Interview: Ingrid Mae

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AA4O2410.jpgThe music of singer-songwriter Ingrid Mae has been described as ‘Dolly Parton meets Melissa Etheridge’ and that’s an apt description for an artist who marries the pop and country sides of rock and produces something that is distinctively hers. Mae is also fundamentally an entertainer and the songs on her latest album, Holy Smoke, sound like they were born to be played live, with their big personalities and hint of swing and swagger. It was great fun to talk to Mae and discover that the humour and inherent musicality of her album comes straight from her personality.

This is very definitely a country album, but your first album sounds like it wasn’t so much. What brought you to country music?

I wasn’t very happy, I guess, with the first album. Can I say that?

Of course! It’s your album. You can say whatever you like.

I think too, as I say, life imitates art because I’ve now found my real home with country music and we’re actually playing shows and we’re on the scene, it really impacts on the music. And even from the musicians I’m playing with and Brad Bergen, who’s doing the guitars, a lot of the themes that I’m writing about, it just feels like it’s more me. And I think what happened with the first one was I got a little bit in my head about what I sounded like. I’d gone to some vocal coaches just before that album and I hated my voice. They wanted to take the twang out. They wanted to take all the country out. You can hear it. Obviously my songwriting’s evolved, but even on some of those songs the way I’m singing, it sounds like I’m a private school girl and I don’t want to step wrong.

Did that whole process teach you to trust your own voice, literally and figuratively?

Yes. In the end I went to a friend who’s a brilliant singer, who’s now in Nashville, and she helped me with a couple of things to give me the confidence. She said, ‘There’s nothing wrong with your voice. I love your voice. I love the timbre. I love the colour. And if you just want to get more out of your top end, this is how you do it. You’re already doing but you don’t know you’re doing it.’


When did you start singing?

I’ve sung since I was a kid. My father played in bands his whole life as well. He played in reception lounges and he did a lot of New Year’s Eves and all those Continental-style clubs that have since died – all the Oktoberfests. Having said that, I’ve done a lot of strange gigs. The actual stage time wasn’t foreign to me, because I’ve had so much exposure to singing and performing.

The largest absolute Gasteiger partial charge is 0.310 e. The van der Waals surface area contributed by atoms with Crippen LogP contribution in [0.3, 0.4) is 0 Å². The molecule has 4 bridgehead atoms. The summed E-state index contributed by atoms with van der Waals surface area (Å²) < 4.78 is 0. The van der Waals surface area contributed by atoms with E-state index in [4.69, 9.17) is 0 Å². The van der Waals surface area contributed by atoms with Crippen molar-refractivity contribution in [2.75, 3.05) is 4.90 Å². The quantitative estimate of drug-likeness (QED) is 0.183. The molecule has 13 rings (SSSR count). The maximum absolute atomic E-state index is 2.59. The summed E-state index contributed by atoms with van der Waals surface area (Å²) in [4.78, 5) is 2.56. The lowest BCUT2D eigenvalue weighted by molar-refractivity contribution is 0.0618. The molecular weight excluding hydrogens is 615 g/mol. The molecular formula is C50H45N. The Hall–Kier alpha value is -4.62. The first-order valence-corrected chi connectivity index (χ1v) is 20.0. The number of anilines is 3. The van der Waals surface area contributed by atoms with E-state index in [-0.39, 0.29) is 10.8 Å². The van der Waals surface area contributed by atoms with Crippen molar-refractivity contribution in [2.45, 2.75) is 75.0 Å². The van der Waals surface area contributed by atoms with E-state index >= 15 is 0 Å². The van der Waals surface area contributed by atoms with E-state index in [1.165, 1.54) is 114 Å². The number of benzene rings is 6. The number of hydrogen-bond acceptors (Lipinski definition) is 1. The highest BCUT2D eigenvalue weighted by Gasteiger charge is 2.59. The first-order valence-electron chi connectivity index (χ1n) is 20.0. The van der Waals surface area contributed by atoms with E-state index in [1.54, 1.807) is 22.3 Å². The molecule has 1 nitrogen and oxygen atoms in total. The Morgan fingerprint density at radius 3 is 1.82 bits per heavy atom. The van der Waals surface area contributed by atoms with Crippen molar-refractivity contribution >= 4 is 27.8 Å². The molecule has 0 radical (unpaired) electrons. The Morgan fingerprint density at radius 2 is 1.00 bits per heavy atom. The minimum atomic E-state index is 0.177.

I would those strange gigs have also taught you a huge amount about how to handle audiences.

I spent a couple of years doing nonstop solo acoustic shows in Sydney – and when I say Sydney I mean anywhere from Kiama to Avalon. They’re sometimes three hours and sometimes it gets to be four-hour shows. I did shows in The Rocks – you know the type. You get a hundred drunken people from a hen’s night turning up and you’re playing all their favourite songs and they’re yelling stuff out and people are hitting the microphone and you learn very quickly to move out of the way so you don’t lose your teeth. So I’ve done those types of gigs. And there’s a hi-vis crowd and they’re yelling out, ‘Play some Barnesy!’ But it’s so refreshing now because I feel like I’m playing my own shows, and even though I’ll always play some songs that people know, they’re more the songs that I think suit us, suit the band, and they paint a picture.

I guess especially when you’re starting out there is that balance to be struck between getting experience of handling crowds like that and finding out what works and also finding out about yourself as an artist.

We played an after-races party about a month ago in Braidwood [NSW]. I drive the band and we had Benny on bass and Paul on drums. And we could still drive it up even with a cut-down band, you know what I mean? And as much as I laugh about some of those experiences – like a police raid behind me because someone was doing cocaine in the disabled toilet and they’re saying, ‘Keep playing, darl’ – it all prepares you well for those rowdier nights that you get. Because everything’s different. Some people really enjoy listening and hearing the stories and all of that stuff. And some people had had copious amounts of alcohol and they want to have a party, so you’ve literally got to strike a chord between both. [laughs]

You’ve played a lot of festivals as well. What’s your experience of festivals been? Do you like being outdoors?

I love it. The first one I played was the biggest stage I’d ever played in my life and I said to Paul, ‘This could be the biggest stage I ever play.’ That was at the Sydney Country Music Festival at Bella Vista. But I loved it. I was so nervous but once I started singing it went away. We were playing early on, so there weren’t that many people, but it was an amazing experience. Since then I’ve done a lot of smaller festivals and met more artists.

Producing an album is such an incredible amount of work with everything that’s involved – the number of things just have to keep track of these days. I find extraordinary when I think about it because it’s not just write the songs, play the songs, put them together. Particularly when you’re independent there are so many other factors, including social media, which take a lot of time and attention.

I wasn’t born into social media worlds, so for me it’s quite foreign. Maybe it’s my age but I find it hard to ask people or shop my message towards people. I love social media but it doesn’t come naturally to me because I always think, Oh, have I got tickets on myself if I say this? I don’t know.

I think in Australian culture it’s not that acceptable either. That’s how we’re brought up. You don’t want to be say you have tickets on yourself – heaven forbid!